Charter for the USA/Drone Workgroup

July 7, 2015


Group Name Unmanned Aircraft Systems (UAS) Policy Work Group (UPWG) of the California GIS Council (CGC)
Problem Statement Unmanned Aircraft Systems (remotely piloted aircraft) technology is proliferating. Since the enactment of the FAA Modernization and Reform Act of 2012, interest in the technology for commercial applications such as mapping, photogrammetry, surveying, engineering, construction, agriculture and natural resource management has increased exponentially.   Entrepreneurs and companies of all sizes are eager to use UAS in their operations. It offers countless benefits in terms of both efficiency and safety.

The federal rule-making process necessary to integrate and govern UAS operations is well underway, but this process is long and final rules are not expected until sometime in the summer of 2016. In the meantime, several states have enacted, or are considering, laws of their own to regulate UAS operations within their borders, including California. At this early stage in the development of UAS technology and the industry forming around it, careful consideration must be given to any laws drafted to govern UAS. Concerns about security, safety, privacy, and environmental impacts should be carefully evaluated and drafted to avoid undermining the great potential of this technology for mapping, infrastructure maintenance, natural resources management, and agriculture.

It is the goal of the Drone Policy Work Group to bring professional experience, judgment, rationality, and collaboration into the regulation process, to help ensure that the potential effects of any UAS-related bills considered by the California Legislature are understood during the legislative process.

Mission Statement The UPWG seeks to:

●       Identify the uses and potential uses of UAS by California’s government agencies, industries, academic and research institutions, non-profits, and private citizens.   Particular focus will be on surveying, mapping, scientific data collection, public and private asset management, and monitoring-related uses.

●       Identify potential costs and benefits attributed to various kinds of UAS applications and operations.

●       Identify the potential concerns with use of UAS, including public security, safety, personal privacy, and environmental disruption (especially noise) that UAS operations may raise, and recommend mitigations.

●       Suggest policy language that encourages technical development and solutions that address those concerns, as UAS research and technologies evolve.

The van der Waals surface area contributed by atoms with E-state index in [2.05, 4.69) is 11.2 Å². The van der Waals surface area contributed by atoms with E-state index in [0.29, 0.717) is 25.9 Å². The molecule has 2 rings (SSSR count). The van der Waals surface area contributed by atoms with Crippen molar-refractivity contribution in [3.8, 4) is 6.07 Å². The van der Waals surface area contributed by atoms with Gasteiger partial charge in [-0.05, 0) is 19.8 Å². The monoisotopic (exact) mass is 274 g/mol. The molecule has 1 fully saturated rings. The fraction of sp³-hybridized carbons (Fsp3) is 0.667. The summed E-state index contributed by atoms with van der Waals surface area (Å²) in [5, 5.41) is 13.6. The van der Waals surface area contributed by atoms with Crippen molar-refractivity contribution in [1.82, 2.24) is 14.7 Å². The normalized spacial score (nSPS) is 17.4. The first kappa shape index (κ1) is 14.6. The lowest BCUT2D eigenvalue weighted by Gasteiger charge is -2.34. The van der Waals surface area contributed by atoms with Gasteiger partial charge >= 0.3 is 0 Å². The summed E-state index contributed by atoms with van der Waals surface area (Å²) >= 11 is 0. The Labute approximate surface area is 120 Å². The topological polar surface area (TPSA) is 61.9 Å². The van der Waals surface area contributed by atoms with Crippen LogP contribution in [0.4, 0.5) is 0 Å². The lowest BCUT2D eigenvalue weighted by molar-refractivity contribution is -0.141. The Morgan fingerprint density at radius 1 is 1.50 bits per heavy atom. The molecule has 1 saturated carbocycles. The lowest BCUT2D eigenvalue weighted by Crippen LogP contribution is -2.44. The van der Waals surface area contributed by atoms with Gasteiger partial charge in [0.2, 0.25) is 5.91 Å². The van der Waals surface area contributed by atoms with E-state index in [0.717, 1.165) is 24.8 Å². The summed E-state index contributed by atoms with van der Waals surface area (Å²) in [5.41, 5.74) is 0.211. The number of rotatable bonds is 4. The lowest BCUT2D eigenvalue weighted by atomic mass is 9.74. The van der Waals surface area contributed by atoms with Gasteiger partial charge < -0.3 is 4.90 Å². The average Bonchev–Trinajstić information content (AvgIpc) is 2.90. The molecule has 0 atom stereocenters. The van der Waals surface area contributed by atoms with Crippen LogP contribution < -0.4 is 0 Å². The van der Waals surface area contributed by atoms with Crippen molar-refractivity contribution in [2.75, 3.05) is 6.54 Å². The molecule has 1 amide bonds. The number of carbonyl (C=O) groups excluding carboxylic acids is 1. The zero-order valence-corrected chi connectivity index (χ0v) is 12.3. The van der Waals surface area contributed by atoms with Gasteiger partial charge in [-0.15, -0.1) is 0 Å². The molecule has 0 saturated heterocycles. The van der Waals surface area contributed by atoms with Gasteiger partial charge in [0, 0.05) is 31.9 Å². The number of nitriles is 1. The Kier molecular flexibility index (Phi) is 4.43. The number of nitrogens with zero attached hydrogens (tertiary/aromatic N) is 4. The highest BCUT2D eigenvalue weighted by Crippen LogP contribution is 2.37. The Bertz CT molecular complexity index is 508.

●       Review and analyze proposed legislation concerning UAS technology and make recommendations to help balance the competing concerns and interests with the benefits of UAS operations.

●       Recommend additional legislation or administrative procedures whereby California’s UAS usage is both effective and efficient, while preserving public safety, security and privacy.

Authority The UPWG will report to and receive direction from the CGC. The UPWG is empowered to develop recommendations for technical enactment, ongoing development, and policy leadership by appropriate state agencies and partners.
Ownership Participants volunteer their time to serve because they recognize the need to develop and maintain a supportive framework for this new data acquisition platform and map-enhancing technology while also addressing concerns about its impact.
Communication Strategy The UPWG, or its Subcommittees, plan to meet by teleconference every 3-4 weeks.   Minutes will be posted on the CGC’s Work Group website. Reports will be made to the CGC at each of their meetings or upon request.
Success Indicators Success occurs when:

1)     The UPWG is formalized by crafting a charter that has been accepted by the CGC.

2)     The UPWG’s ssues to consider are defined.

3)     Recommendations are developed that propose standards, best practices, and/or regulation for the safe and effective use of UAS technology in California for mapping-related purposes.

4)     The recommendations are officially adopted by the CGC.

5)     Guidance is provided, in the form of policy and technical statements, for legislation or for administration of UAS mapping regulations.


  • Bruce Joffe, GIS Consultants, Chair
  • Brian Murphy, Altavian
  • Cameron Cloar-Zavaleta, Nixon-Peabody LLP
  • Chris Ringewald, Advance Projects
  • Colin Snow, Drone Analyst
  • David Marshall, Humboldt State University, College of Natural Resources
  • Gretchen West, Drone Deploy
  • Jack Paris, Paris Geospatial, LLC
  • Jason Levine
  • Jim Alford, Field Biology consultant
  • Jim Appleton, Caltrans
  • Kasey Allen, ICF International
  • Pascal Akl, Atkins Engineering
  • Patrick Egan, UAS News
  • Paul Veisze, Department of Parks
  • Pete Roffers, Dept. of Conservation, CA Geological Survey
  • Steve Goldman, Dept. of Fish & Wildlife
Contact Bruce Joffe, GIS ConsultantsGIS.Consultants [at]
Definitions We are using the term “Unmanned Aircraft Systems” (UAS) because this is the nomenclature used by the FAA. We would prefer a gender-neutral name, like “Unpiloted Aircraft Systems” or “Remotely Piloted Aircraft.”   Other, related terms:

  • sUAS – small UAS, aircraft under 55 lbs.
  • UAV – Unmanned (or Unpiloted) Aerial Vehicles; refers only to flying vehicles, while “Systems” also includes control, imagery collection, and analysis software.